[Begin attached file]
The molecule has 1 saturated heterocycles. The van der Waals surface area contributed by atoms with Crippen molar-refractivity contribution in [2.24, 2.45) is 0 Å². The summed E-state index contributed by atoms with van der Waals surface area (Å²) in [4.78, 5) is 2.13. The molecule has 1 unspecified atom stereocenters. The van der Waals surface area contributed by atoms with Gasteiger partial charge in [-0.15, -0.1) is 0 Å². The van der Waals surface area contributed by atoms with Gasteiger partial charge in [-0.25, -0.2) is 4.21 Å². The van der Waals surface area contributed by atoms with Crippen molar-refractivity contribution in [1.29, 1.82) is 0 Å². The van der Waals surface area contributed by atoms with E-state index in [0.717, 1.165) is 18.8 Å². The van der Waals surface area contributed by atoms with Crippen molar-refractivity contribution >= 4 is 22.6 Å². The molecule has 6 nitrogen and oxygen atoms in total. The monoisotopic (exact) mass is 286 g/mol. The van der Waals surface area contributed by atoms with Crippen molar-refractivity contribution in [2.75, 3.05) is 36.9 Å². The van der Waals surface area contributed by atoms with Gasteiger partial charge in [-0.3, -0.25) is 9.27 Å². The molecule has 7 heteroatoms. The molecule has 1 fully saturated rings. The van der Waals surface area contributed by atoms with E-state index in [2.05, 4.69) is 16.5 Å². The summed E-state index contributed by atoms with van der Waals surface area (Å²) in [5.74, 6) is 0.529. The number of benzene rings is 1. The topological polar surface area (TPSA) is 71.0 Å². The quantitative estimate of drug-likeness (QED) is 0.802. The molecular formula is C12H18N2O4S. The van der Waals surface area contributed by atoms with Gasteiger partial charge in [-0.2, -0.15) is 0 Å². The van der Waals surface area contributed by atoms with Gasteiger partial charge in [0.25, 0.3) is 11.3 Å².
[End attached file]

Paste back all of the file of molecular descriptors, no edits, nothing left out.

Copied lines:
The molecule has 1 saturated heterocycles. The van der Waals surface area contributed by atoms with Crippen molar-refractivity contribution in [2.24, 2.45) is 0 Å². The summed E-state index contributed by atoms with van der Waals surface area (Å²) in [4.78, 5) is 2.13. The molecule has 1 unspecified atom stereocenters. The van der Waals surface area contributed by atoms with Gasteiger partial charge in [-0.15, -0.1) is 0 Å². The van der Waals surface area contributed by atoms with Gasteiger partial charge in [-0.25, -0.2) is 4.21 Å². The van der Waals surface area contributed by atoms with Crippen molar-refractivity contribution in [1.29, 1.82) is 0 Å². The van der Waals surface area contributed by atoms with E-state index in [0.717, 1.165) is 18.8 Å². The van der Waals surface area contributed by atoms with Crippen molar-refractivity contribution >= 4 is 22.6 Å². The molecule has 6 nitrogen and oxygen atoms in total. The monoisotopic (exact) mass is 286 g/mol. The van der Waals surface area contributed by atoms with Crippen molar-refractivity contribution in [2.75, 3.05) is 36.9 Å². The van der Waals surface area contributed by atoms with Gasteiger partial charge in [-0.3, -0.25) is 9.27 Å². The molecule has 7 heteroatoms. The molecule has 1 fully saturated rings. The van der Waals surface area contributed by atoms with E-state index in [2.05, 4.69) is 16.5 Å². The summed E-state index contributed by atoms with van der Waals surface area (Å²) in [5.74, 6) is 0.529. The number of benzene rings is 1. The topological polar surface area (TPSA) is 71.0 Å². The quantitative estimate of drug-likeness (QED) is 0.802. The molecular formula is C12H18N2O4S. The van der Waals surface area contributed by atoms with Gasteiger partial charge in [-0.2, -0.15) is 0 Å². The van der Waals surface area contributed by atoms with Gasteiger partial charge in [0.25, 0.3) is 11.3 Å².